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Northern Lights: Ceramic Art of Hokkaido Revisited

"Sun Pillar" by Hiroshi Nakamura, Photo by katomi / Studio Eye
Photography by katomi/STUDIO EYE

Northern Lights: Ceramic Art of Hokkaido Revisited follows up on an exhibition held at the Portland Japanese Garden a decade ago and celebrates the 50th anniversary of the Hokkaido Pottery Society. A long sister-city relationship between the Hokkaido Pottery Society and the Oregon Pottery Association has resulted in numerous reciprocal exhibitions, and the bonds between these potters continue to flourish.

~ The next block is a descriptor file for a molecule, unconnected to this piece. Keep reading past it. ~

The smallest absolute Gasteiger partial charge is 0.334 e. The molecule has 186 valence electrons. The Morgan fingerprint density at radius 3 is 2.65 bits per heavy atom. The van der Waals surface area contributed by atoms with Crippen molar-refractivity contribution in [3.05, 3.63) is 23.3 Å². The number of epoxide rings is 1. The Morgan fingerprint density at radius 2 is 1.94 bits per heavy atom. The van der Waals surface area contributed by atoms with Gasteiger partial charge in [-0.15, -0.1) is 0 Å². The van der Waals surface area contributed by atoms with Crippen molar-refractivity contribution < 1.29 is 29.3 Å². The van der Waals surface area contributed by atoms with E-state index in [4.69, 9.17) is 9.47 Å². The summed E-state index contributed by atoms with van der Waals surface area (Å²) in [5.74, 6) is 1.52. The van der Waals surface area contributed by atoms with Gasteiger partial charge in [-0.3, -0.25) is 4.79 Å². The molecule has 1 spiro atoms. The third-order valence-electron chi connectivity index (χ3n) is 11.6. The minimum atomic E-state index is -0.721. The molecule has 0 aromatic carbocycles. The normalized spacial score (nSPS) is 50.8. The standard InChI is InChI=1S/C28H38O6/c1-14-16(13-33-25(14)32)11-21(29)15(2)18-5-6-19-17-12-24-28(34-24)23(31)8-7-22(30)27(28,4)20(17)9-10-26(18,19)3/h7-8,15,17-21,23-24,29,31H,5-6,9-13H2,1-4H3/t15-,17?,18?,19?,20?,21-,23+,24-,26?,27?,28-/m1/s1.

The exhibition, guest curated by Sachiko Matsuyama, features major works by 21 established artists of the Hokkaido Pottery Society, with additional work by the broader membership. It is held in conjunction with the Year of Hokkaido at Portland Japanese Garden which commemorates the 60th anniversary of the sister-city relationship between Portland and Sapporo.

Photography by katomi/STUDIO EYE

During the Meiji period (1868 – 1912), abundant land and government support prompted artisans including papermakers, silk farmers, and potters to flock to Hokkaido from around the country. Almost all the existing kilns in Hokkaido were established following WWII. There are more than 400 potters in Hokkaido today, most of them working as individual artists.


This exhibition is sponsored by The Standard and by Katherine and Mark Frandsen.